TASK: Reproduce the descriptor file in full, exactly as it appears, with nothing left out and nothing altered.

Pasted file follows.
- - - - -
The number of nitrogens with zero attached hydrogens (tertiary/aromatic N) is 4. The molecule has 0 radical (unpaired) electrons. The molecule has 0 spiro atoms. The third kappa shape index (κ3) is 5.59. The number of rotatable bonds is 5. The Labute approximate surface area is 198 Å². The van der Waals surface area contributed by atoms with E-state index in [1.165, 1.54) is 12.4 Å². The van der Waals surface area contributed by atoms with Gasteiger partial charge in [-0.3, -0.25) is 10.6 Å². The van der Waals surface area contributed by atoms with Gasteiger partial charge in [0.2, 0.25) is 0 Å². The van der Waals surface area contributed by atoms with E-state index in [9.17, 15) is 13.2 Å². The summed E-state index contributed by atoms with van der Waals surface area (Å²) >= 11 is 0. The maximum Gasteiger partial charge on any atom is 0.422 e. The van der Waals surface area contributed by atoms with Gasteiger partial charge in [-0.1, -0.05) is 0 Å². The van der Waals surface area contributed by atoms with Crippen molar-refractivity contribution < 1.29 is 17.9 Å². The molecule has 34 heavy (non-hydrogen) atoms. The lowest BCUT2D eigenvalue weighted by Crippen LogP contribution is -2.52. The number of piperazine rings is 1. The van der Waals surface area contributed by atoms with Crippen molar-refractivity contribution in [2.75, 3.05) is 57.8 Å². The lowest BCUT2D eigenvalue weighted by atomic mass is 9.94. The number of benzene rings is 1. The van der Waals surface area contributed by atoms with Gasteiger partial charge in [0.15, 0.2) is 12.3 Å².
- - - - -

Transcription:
The number of nitrogens with zero attached hydrogens (tertiary/aromatic N) is 4. The molecule has 0 radical (unpaired) electrons. The molecule has 0 spiro atoms. The third kappa shape index (κ3) is 5.59. The number of rotatable bonds is 5. The Labute approximate surface area is 198 Å². The van der Waals surface area contributed by atoms with E-state index in [1.165, 1.54) is 12.4 Å². The van der Waals surface area contributed by atoms with Gasteiger partial charge in [-0.3, -0.25) is 10.6 Å². The van der Waals surface area contributed by atoms with Gasteiger partial charge in [0.2, 0.25) is 0 Å². The van der Waals surface area contributed by atoms with E-state index in [9.17, 15) is 13.2 Å². The summed E-state index contributed by atoms with van der Waals surface area (Å²) >= 11 is 0. The maximum Gasteiger partial charge on any atom is 0.422 e. The van der Waals surface area contributed by atoms with Gasteiger partial charge in [-0.1, -0.05) is 0 Å². The van der Waals surface area contributed by atoms with Crippen molar-refractivity contribution < 1.29 is 17.9 Å². The molecule has 34 heavy (non-hydrogen) atoms. The lowest BCUT2D eigenvalue weighted by Crippen LogP contribution is -2.52. The number of piperazine rings is 1. The van der Waals surface area contributed by atoms with Crippen molar-refractivity contribution in [2.75, 3.05) is 57.8 Å². The lowest BCUT2D eigenvalue weighted by atomic mass is 9.94. The number of benzene rings is 1. The van der Waals surface area contributed by atoms with Gasteiger partial charge in [0.15, 0.2) is 12.3 Å².